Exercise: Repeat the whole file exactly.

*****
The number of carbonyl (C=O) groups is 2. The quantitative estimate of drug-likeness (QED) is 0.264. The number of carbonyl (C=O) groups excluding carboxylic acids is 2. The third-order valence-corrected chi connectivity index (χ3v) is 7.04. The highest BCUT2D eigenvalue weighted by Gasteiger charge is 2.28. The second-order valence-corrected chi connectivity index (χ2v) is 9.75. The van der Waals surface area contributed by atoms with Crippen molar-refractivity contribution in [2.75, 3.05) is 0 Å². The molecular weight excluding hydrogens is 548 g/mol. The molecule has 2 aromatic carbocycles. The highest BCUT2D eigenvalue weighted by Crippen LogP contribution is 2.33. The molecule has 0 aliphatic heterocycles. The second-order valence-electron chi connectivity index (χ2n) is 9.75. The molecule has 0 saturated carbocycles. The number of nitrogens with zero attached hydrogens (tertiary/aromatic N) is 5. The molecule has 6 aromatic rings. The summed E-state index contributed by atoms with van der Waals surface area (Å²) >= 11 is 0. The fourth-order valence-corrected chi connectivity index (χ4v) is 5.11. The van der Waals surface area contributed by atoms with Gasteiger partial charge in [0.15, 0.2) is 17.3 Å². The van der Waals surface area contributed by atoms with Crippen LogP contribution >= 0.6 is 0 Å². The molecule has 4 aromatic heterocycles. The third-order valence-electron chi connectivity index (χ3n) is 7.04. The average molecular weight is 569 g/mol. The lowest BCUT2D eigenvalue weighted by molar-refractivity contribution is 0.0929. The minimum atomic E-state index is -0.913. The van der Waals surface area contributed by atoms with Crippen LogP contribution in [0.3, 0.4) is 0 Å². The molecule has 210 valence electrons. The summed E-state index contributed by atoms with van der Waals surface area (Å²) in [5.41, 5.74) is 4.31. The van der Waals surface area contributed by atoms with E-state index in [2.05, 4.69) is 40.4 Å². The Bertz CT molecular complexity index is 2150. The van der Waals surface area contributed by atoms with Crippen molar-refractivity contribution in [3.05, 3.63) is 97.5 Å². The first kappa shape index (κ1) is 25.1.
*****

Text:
The number of carbonyl (C=O) groups is 2. The quantitative estimate of drug-likeness (QED) is 0.264. The number of carbonyl (C=O) groups excluding carboxylic acids is 2. The third-order valence-corrected chi connectivity index (χ3v) is 7.04. The highest BCUT2D eigenvalue weighted by Gasteiger charge is 2.28. The second-order valence-corrected chi connectivity index (χ2v) is 9.75. The van der Waals surface area contributed by atoms with Crippen molar-refractivity contribution in [2.75, 3.05) is 0 Å². The molecular weight excluding hydrogens is 548 g/mol. The molecule has 2 aromatic carbocycles. The highest BCUT2D eigenvalue weighted by Crippen LogP contribution is 2.33. The molecule has 0 aliphatic heterocycles. The second-order valence-electron chi connectivity index (χ2n) is 9.75. The molecule has 0 saturated carbocycles. The number of nitrogens with zero attached hydrogens (tertiary/aromatic N) is 5. The molecule has 6 aromatic rings. The summed E-state index contributed by atoms with van der Waals surface area (Å²) >= 11 is 0. The fourth-order valence-corrected chi connectivity index (χ4v) is 5.11. The van der Waals surface area contributed by atoms with Gasteiger partial charge in [0.15, 0.2) is 17.3 Å². The van der Waals surface area contributed by atoms with Crippen LogP contribution >= 0.6 is 0 Å². The molecule has 4 aromatic heterocycles. The third-order valence-electron chi connectivity index (χ3n) is 7.04. The average molecular weight is 569 g/mol. The lowest BCUT2D eigenvalue weighted by molar-refractivity contribution is 0.0929. The minimum atomic E-state index is -0.913. The van der Waals surface area contributed by atoms with Crippen LogP contribution in [0.3, 0.4) is 0 Å². The molecule has 210 valence electrons. The summed E-state index contributed by atoms with van der Waals surface area (Å²) in [5.41, 5.74) is 4.31. The van der Waals surface area contributed by atoms with E-state index in [2.05, 4.69) is 40.4 Å². The Bertz CT molecular complexity index is 2150. The van der Waals surface area contributed by atoms with Crippen molar-refractivity contribution in [3.05, 3.63) is 97.5 Å². The first kappa shape index (κ1) is 25.1.